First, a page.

There are copies of it out there IIRC they all work the same way.
Posted by: dave5358

Re: Upper cylinder lube vs. oil additives - 01/17/14 08:07 AM

Originally Posted By: Garak
Originally Posted By: dave5358
Why no feasible way? I can't imagine an engine on which an oiler could not be installed. And, you could always add a UCL to the fuel tank, although that might be unlikely for a taxi.

My fleet was on propane for most years, so dumping a little 2 cycle oil into the fuel tank wasn't an option. wink

Propane taxis were very common here at one time given how cheap the fuel was at the time.


Right, you can't easily dump an upper cylinder lube into a pressurized propane gas tank. But you could install a lubricator. All you need is a vacuum tap, preferably beyond the throttle body.

Propane conversions are normally done by professional shops on engines originally designed to run on gasoline. I'm surprised an oiler wasn't installed as part of the conversion. By comparison to propane, gasoline seem absolutely oily. When a UCL is used in a propane/cng conversion, the dosage rate can be very low.

You raised a good point that I had forgotten about - propane is really cheap. Our local gas-electric utility ran its vehicles on propane and operating economy was probably a big motivation. The $2000-4000 cost of a propane conversion would pay for itself in just a few years.
Posted by: Mephy

Re: Upper cylinder lube vs. oil additives - 01/17/14 08:50 AM

Originally Posted By: dino33
A lot of people have that opinion. What do you think about a good UCL?


If you want a good UCL I discuss this here:

http://www.bobistheoilguy.com/forums/ubb...cep#Post3247925

Foget about Lucas Interceptor will cost you less as well.
Posted by: dave5358

Re: Upper cylinder lube vs. oil additives - 01/17/14 08:52 AM

Originally Posted By: Shannow
A bit like this kit...
http://www.supercheapauto.com.au/online-...rom=60402#Cross

I made a "T" piece out of brass tubing that fit in the PCV line to the Q-Jet, and fitted the oiler kit...worked on the premise that the carb manifold would be careful to distribute PCV fumes more evenly tan a hole drilled in the manifold.

You "tune" it to the number of drops per minute of UCL (flashlube is a lead replacement additive, we only lost lead in 1990ish, having unleaded and low lead since 1987).

An ideal way to insert a UCL is to drip it into the center of the air/fuel stream. Marvel and other oiler/lubricator makers made installation kits to accomplish this task for popular engines and carburetors.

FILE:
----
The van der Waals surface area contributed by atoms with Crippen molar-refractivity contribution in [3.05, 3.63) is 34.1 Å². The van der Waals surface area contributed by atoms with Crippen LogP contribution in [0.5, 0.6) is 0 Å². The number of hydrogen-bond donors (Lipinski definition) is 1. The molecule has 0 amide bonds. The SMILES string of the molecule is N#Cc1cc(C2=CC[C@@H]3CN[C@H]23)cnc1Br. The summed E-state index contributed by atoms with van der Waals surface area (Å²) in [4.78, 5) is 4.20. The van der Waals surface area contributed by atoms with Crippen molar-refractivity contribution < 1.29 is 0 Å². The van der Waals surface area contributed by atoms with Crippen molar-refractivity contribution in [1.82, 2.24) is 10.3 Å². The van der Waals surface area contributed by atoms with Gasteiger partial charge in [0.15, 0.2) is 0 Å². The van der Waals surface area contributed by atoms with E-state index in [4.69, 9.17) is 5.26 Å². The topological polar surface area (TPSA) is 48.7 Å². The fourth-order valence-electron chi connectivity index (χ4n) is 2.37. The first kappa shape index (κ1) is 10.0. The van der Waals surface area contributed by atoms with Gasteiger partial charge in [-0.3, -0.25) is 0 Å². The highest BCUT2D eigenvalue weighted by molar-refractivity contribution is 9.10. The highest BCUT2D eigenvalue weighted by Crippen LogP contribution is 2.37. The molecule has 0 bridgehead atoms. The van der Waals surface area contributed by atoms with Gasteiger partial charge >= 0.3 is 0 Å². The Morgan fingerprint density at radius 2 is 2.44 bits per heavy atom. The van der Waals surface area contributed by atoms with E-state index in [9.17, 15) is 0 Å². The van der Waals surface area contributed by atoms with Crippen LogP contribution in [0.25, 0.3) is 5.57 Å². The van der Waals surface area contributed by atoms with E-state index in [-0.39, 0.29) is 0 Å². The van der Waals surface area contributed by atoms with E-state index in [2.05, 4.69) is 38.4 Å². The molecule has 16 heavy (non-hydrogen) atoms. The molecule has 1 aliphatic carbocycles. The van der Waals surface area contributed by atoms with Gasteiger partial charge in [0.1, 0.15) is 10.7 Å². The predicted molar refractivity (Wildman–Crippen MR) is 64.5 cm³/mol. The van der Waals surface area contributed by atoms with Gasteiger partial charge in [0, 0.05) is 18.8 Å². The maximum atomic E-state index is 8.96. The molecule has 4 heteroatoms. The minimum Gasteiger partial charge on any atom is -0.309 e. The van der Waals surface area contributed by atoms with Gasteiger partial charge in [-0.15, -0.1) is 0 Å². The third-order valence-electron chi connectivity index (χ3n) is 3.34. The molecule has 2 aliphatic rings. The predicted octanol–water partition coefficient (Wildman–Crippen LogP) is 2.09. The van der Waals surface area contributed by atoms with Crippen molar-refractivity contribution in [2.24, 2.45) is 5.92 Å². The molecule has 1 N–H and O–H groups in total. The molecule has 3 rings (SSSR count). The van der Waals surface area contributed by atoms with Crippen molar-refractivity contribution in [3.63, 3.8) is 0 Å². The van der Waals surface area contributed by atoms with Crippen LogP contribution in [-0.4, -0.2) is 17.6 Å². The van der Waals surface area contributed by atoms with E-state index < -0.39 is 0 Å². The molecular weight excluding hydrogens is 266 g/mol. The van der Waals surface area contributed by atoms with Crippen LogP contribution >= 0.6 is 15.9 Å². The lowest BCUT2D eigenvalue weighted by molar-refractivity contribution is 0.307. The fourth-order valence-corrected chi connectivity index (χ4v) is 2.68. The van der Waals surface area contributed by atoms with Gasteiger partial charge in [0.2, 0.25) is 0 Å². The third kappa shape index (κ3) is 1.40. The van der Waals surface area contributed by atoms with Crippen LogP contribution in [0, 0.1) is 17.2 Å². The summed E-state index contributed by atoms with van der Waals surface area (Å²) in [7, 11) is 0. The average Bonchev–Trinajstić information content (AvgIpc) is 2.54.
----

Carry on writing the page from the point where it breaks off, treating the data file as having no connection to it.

This particular kit is just a throttle body spacer (silver piece, top of picture) with a small tube inserted - it appears to be soldered in. It drips the oil down two of the carburetor barrels. But less-than-perfect installations work quite well, such as using the PCV tap. The oil vaporizes in the manifold turbulence.

Originally Posted By: Shannow
Lubricates only while there is vacuum across the throttle plate, but that's most times in a car's life.

Most lubricators 'sense' the vacuum level because they are designed to insert oil inversely to the vacuum level. So, a heavily loaded engine - wide open throttle - gets more oil than just cruising down the boulevard. And, when the vacuum is very high - coasting down a hill on closed throttle - almost no UCL goes in. If you simply put the UCL into the gas tank, you get some of this variable rate benefit since more fuel is consumed with a wide open throttle. But a mechanical oiler can greatly accelerate this rate of oil input gain.

The UCL actually gets sucked into the engine based on Bernouli's Principle. So oilers work fine on turbo- or super-charged engines, because there is always air/fuel flowing into the engine, regardless of vacuum or pressure in the manifold. The tip of the UCL input point basically works like a unsealed Pitot tube.
Posted by: Ramblejam

Re: Upper cylinder lube vs. oil additives - 01/17/14 06:20 PM

Originally Posted By: OVERKILL
Ford's Modular engine seems to do just fine racking up obscene mileage without a UCL.


There are certainly many high-mileage ones out there.

I find it rather interesting though to park my idling, 225,00 mile F-150 farm truck next to another of the same vintage -- with the standard dosage of 1oz/5gal TC-W3, it's noticeably quieter in comparison.
Posted by: OVERKILL

Re: Upper cylinder lube vs. oil additives - 01/17/14 06:50 PM

Originally Posted By: Ramblejam
Originally Posted By: OVERKILL